Skip to Main Content
About this Publication
Title
Causal Effects of Lifetime Smoking on Breast and Colorectal Cancer Risk: Mendelian Randomization Study.
Pubmed ID
33653810 (View this publication on the PubMed website)
Digital Object Identifier
Publication
Cancer Epidemiol Biomarkers Prev. 2021 May; Volume 30 (Issue 5): Pages 953-964
Authors

Dimou N, Yarmolinsky J, Bouras E, Tsilidis KK, Martin RM, Lewis SJ, Gram IT, Bakker MF, Brenner H, Figueiredo JC, Fortner RT, Gruber SB, van Guelpen B, Hsu L, Kaaks R, Kweon SS, Lin Y, Lindor NM, Newcomb PA, Sánchez MJ, Severi G, Tindle HA, Tumino R, Weiderpass E, Gunter MJ, Murphy N

Abstract

BACKGROUND: Observational evidence has shown that smoking is a risk factor for breast and colorectal cancer. We used Mendelian randomization (MR) to examine causal associations between smoking and risks of breast and colorectal cancer.

METHODS: Genome-Wide Association Study summary data were used to identify genetic variants associated with lifetime amount of smoking (n = 126 variants) and ever having smoked regularly (n = 112 variants). Using two-sample MR, we examined these variants in relation to incident breast (122,977 cases/105,974 controls) and colorectal cancer (52,775 cases/45,940 controls).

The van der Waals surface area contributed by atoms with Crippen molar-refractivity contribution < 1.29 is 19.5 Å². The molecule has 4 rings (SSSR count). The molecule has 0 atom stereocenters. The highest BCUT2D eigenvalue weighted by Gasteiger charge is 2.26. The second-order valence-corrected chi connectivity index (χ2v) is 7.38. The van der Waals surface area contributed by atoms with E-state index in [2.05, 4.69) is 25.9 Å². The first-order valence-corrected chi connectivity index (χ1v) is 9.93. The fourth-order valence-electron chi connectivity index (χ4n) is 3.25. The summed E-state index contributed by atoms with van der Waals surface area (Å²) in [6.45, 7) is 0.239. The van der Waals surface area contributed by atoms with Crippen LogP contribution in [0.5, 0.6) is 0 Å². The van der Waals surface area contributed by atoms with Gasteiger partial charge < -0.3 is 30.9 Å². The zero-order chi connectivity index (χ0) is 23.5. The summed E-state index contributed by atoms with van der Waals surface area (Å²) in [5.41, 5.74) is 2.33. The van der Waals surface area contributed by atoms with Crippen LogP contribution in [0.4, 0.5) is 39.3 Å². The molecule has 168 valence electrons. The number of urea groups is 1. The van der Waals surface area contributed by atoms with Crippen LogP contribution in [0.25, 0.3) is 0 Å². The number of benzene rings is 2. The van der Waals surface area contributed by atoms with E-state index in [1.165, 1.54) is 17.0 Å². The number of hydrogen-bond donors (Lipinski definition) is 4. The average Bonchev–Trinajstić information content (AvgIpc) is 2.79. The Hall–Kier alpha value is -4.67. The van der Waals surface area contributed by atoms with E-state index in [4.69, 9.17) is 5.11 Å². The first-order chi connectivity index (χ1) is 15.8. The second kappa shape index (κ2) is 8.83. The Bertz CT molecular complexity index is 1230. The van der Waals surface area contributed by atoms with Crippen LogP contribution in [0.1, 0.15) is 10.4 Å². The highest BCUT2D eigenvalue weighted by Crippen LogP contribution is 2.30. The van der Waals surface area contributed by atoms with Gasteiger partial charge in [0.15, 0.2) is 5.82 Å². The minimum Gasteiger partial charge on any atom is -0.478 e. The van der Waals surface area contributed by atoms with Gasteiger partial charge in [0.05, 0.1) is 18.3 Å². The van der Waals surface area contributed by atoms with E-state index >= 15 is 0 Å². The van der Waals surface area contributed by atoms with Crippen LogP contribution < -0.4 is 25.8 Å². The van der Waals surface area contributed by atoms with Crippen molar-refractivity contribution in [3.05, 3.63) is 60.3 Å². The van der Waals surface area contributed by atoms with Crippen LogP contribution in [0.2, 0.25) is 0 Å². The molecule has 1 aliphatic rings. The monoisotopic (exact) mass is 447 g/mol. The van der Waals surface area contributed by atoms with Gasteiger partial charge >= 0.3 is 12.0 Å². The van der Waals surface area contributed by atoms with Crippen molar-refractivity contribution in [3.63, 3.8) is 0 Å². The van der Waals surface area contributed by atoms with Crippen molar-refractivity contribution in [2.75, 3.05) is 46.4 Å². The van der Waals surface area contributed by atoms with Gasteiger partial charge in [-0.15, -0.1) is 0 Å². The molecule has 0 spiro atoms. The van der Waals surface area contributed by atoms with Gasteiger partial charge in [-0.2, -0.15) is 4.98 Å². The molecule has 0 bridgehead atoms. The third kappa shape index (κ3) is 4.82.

RESULTS: In inverse-variance weighted models, a genetic predisposition to higher lifetime amount of smoking was positively associated with breast cancer risk [OR per 1-SD increment: 1.13; 95% confidence interval (CI): 1.00-1.26; P = 0.04]; although heterogeneity was observed. Similar associations were found for estrogen receptor-positive and estrogen receptor-negative tumors. Higher lifetime amount of smoking was positively associated with colorectal cancer (OR per 1-SD increment, 1.21; 95% CI, 1.04-1.40; P = 0.01), colon cancer (OR, 1.31; 95% CI, 1.11-1.55; P < 0.01), and rectal cancer (OR, 1.36; 95% CI, 1.07-1.73; P = 0.01). Ever having smoked regularly was not associated with risks of breast (OR, 1.01; 95% CI, 0.90-1.14; P = 0.85) or colorectal cancer (OR, 0.97; 95% CI, 0.86-1.10; P = 0.68).

CONCLUSIONS: These findings are consistent with prior observational evidence and support a causal role of higher lifetime smoking amount in the development of breast and colorectal cancer.

IMPACT: The results from this comprehensive MR analysis indicate that lifetime smoking is a causal risk factor for these common malignancies.

Related CDAS Studies
Related CDAS Projects